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Early Father’s Day In A Snap

It was inevitable that my kids would figure out a wonderful early Father’s Day present.

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Take Heed To Yourselves (preparing for MGPC 1/9/19)

Song: Jerusalem
Call to Worship
Song: My Lighthouse
Prayer Of Confession
Song: O Saviour, Where Shall Guilty Man
Affirming our Faith: New City Catechism 35
Song: Unto God Be Praise And Honour
Bible Reading: Luke 10: 21-41 – Jesus teaches the sovereignty of the Father and Spirit in Their self-revelation, delivers the Parable of the Good Samaritan to a self-righteous lawyer, and calms a flustered Martha.
Bible Memorisation:
Song: Sing To God New Songs Of Worship
Bible Reading: Mark 13: 1-13
Sermon: Take Heed To Yourselves
Pastoral Prayer:
Closing Blessing
Song: This I Believe

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His Mercy Is More by Matt Boswell and Matt Papa

I keep featuring various releases of this song because it may be the first time someone hears it.
His Mercy Is More features as the title track on a collaborative album of songs by Matt Papa and Matt Boswell
With Keith and Kristyn Getty featuring these guys and releasing the album I’m sure their songs will be heard more widely soon.
This is a lyric video of the album track.

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People Who Don’t Know The Answers To Obvious Questions (via Amit Katwala at Wired)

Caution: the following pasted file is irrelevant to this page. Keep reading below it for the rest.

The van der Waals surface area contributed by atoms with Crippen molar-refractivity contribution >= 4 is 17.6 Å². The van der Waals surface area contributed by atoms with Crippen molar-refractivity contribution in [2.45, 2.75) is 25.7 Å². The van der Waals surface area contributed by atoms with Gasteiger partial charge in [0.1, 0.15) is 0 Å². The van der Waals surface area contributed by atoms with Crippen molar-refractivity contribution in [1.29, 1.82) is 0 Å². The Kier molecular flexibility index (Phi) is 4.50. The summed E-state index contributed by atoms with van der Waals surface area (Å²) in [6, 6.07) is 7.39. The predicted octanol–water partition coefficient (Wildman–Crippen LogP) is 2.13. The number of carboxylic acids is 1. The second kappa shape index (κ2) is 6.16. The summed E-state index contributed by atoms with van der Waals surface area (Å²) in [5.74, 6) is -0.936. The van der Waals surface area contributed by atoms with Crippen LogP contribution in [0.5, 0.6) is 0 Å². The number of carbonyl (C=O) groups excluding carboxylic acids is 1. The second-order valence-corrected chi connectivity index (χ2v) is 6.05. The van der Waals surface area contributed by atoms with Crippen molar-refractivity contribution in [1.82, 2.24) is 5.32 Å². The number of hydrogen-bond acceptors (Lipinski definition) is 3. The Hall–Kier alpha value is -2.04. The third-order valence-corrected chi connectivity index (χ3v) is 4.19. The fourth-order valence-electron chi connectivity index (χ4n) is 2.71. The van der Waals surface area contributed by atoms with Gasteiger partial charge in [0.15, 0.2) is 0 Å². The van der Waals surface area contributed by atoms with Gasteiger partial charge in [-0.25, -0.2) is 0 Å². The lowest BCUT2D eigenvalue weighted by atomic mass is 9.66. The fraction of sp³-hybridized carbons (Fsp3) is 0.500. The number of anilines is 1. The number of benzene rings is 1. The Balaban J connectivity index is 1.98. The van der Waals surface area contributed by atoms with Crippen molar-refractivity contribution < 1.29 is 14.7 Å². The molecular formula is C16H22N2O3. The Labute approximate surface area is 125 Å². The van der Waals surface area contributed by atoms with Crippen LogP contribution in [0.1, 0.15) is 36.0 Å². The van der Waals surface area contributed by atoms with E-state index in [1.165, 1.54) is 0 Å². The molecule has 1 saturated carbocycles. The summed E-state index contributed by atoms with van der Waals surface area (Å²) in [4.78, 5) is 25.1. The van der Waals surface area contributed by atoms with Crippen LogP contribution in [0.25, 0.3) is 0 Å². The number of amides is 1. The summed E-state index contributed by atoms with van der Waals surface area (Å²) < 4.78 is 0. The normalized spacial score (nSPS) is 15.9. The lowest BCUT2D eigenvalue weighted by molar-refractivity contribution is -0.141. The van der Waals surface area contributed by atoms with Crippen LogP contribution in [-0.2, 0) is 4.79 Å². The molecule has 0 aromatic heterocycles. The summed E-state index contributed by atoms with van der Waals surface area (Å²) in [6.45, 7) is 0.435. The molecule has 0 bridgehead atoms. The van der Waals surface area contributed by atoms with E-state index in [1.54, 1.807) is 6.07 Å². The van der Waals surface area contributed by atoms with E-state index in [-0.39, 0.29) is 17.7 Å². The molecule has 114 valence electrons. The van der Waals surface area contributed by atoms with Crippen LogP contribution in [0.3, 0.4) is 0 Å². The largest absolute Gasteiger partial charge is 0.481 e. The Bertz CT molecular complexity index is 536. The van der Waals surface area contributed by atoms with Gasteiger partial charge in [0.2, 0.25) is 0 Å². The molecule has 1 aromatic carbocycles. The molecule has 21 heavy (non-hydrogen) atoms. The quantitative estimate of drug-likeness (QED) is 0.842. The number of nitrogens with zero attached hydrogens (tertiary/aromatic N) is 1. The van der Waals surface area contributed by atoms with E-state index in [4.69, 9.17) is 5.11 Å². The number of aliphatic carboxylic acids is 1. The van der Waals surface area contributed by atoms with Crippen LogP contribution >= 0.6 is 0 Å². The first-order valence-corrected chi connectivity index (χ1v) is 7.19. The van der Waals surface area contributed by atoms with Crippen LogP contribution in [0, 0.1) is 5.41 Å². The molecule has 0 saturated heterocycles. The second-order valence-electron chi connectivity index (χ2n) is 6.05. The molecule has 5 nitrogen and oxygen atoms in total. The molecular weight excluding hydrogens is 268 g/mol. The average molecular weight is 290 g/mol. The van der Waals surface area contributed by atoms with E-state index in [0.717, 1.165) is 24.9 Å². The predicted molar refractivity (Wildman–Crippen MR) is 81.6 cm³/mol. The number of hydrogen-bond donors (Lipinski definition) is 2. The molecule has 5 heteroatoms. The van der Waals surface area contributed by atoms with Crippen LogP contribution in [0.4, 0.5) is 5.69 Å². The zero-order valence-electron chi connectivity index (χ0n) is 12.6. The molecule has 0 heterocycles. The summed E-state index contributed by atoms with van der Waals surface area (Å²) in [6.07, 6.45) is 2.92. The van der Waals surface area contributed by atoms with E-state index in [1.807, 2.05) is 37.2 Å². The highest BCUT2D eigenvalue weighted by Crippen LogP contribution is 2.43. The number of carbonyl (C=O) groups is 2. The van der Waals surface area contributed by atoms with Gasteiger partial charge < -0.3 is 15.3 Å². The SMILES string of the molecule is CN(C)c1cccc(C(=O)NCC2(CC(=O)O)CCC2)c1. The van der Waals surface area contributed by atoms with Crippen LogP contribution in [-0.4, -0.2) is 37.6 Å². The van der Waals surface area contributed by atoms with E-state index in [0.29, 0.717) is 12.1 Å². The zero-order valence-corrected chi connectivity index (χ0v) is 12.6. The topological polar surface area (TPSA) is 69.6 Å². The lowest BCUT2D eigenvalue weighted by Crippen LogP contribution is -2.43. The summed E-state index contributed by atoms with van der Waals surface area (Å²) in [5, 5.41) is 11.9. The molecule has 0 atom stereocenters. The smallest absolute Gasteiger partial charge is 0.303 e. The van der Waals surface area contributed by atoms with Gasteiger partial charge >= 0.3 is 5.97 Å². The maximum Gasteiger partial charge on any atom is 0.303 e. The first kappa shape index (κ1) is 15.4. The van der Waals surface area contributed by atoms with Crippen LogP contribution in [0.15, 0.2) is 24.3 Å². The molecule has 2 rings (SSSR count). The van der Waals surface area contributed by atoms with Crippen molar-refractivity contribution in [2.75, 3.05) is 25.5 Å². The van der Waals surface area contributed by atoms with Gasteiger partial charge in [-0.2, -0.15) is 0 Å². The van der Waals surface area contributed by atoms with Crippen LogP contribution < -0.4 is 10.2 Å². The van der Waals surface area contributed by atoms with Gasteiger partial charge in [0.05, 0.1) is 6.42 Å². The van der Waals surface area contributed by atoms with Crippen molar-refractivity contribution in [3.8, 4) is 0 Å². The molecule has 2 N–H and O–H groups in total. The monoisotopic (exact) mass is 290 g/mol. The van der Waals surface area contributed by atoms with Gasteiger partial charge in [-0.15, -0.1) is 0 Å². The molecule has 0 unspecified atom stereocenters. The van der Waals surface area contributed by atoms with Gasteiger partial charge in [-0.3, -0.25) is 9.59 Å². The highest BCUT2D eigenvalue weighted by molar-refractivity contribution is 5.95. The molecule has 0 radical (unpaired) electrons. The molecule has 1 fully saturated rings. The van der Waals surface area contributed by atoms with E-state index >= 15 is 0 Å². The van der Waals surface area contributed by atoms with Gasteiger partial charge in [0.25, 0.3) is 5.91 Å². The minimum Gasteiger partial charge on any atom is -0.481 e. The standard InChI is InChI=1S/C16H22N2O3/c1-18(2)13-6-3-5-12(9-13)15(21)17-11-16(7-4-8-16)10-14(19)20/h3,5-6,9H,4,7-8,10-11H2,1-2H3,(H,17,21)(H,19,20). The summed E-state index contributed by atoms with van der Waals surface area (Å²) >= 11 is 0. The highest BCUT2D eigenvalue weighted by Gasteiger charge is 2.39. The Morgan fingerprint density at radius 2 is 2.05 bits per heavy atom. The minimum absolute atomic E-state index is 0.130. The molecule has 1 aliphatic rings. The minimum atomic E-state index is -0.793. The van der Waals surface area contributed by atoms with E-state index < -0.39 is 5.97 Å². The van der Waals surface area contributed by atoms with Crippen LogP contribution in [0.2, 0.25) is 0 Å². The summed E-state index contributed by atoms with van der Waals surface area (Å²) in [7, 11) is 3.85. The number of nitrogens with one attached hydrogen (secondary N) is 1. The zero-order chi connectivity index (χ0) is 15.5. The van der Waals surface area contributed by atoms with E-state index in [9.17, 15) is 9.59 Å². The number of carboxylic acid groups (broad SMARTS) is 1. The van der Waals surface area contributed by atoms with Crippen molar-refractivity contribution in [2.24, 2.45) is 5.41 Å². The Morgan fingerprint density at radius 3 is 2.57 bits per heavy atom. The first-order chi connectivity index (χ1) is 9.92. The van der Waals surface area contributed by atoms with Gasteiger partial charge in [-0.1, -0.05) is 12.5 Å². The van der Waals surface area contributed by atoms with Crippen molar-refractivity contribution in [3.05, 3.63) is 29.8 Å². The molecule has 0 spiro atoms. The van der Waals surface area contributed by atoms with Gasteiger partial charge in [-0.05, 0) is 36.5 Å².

This article is part of a recurring feature at Wired where people write about their obsessions.
Amit Katwala’s obsession is with people who don’t have an answer for online surveys where the answer should be obvious.
For example, apparently, “Three per cent of Brits ‘don’t know’ whether they’ve tried surfing before” and “five per cent of Brits don’t even know if they’ve planned their own funeral.”
Perhaps it says something about demographics, comprehension, or the reality that there is a significant number of folk out there who just don’t know, don’t care, or just want to mess up survey results.

From the article.

So what’s going on here? It’s possible – and probably quite likely – that people selecting ‘don’t know’ to these questions aren’t actually unclear about whether they pay attention during airline safety demonstrations or if they’ve ever nicked anything from the self-service checkout.
Sometimes it might be because they don’t understand the question, don’t care about the question, or don’t want to to be honest about just how much time they’re spending with their finger jammed up a nostril. There are also a small number of people who simply tick ‘don’t know’ to every question, although YouGov says its panel team typically removes people that do this.
Read the whole post at Wired.

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You Must Take Up Your Cross As Often As You Put It Down (via Connor Gwin at Mockingbird)

A reflection on the Christian life as a long obedience in a consistent direction.
This is not a process where Jesus gets us in, and then we set to work to keep ourselves in.
This is a constant remembering of the fact we’re only in because of what Jesus has done.
The more our lives change, the easier it is to forget that truth.
From Connor Gwin, writing at Mockingbird: